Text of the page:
Indian Fathers


A dramatic Caravaggio moment

One thing that really touched my heart in India was the fathers, young or old, and their  apparent devotion to their children.  I  first noticed  their demeanor, and then started looking for it. How you might ask, did I come to that conclusion? I noticed that quite often and enough for me to notice,  that the fathers were carrying their babies or the toddlers when the family was out walking. It was not the mamas who I remembered being on ” baby duty”  just about all the time in America.   Now before people take issue with me because my architect calls me the “queen of exaggeration,” hear me out.  There are always exceptions and my son and my son-in-law are part of it. Said architect says, “He learns from those two all the time about being a good father!” That is a substantial complement from someone who gives them sparingly.  I have to confess that these pictures are downloaded because I didn’t have shots of this. But interesting that Google Images had many on this topic. The first picture is haunting but peaceful as the child is snuggled up to her father for warmth and protection.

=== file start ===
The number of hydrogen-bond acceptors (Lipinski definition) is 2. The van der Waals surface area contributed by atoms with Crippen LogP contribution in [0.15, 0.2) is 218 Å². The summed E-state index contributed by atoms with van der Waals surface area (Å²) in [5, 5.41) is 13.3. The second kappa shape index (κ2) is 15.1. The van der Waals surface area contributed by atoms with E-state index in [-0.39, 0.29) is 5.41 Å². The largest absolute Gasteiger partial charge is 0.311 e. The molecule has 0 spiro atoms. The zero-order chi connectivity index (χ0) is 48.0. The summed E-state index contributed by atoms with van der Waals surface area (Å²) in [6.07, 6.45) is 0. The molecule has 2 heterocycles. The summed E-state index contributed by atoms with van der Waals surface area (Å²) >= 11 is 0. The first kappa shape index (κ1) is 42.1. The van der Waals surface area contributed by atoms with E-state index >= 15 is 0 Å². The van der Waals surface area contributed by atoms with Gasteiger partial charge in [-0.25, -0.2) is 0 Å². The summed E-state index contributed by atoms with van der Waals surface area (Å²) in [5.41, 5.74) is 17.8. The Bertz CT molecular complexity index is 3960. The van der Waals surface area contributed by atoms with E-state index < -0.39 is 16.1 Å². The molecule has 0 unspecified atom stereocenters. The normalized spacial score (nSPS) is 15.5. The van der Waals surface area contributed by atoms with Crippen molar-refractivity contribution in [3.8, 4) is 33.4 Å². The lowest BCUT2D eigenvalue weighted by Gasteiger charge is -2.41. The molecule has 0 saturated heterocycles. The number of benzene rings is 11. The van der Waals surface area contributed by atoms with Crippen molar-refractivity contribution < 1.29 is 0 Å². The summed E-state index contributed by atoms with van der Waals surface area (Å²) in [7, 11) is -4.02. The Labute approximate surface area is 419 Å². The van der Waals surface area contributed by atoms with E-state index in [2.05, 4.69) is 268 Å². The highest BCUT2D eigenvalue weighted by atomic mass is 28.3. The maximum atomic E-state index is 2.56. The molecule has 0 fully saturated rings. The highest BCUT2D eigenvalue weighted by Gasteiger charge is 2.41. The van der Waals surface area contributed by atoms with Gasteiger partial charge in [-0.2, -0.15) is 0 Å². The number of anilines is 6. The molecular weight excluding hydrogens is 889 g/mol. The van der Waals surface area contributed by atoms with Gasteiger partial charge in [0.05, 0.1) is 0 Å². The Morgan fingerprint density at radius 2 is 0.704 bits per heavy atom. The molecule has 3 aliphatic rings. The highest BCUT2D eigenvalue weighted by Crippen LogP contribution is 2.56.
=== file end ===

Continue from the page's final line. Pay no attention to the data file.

The+world's+oldest+dadThis is the world’s oldest father who is in his nineties and plans on having more children.


The joy of being together!


That tiny little soul who looks too fragile to survive.


Dad needs a larger lap!


Oh, that thumb is so satisfying!



images (33)


Image by: Wernher Krutein / All Rights Reserved

This dad is glad to have a baby girl. Baby girls are for a later post.


A consoling dad. . .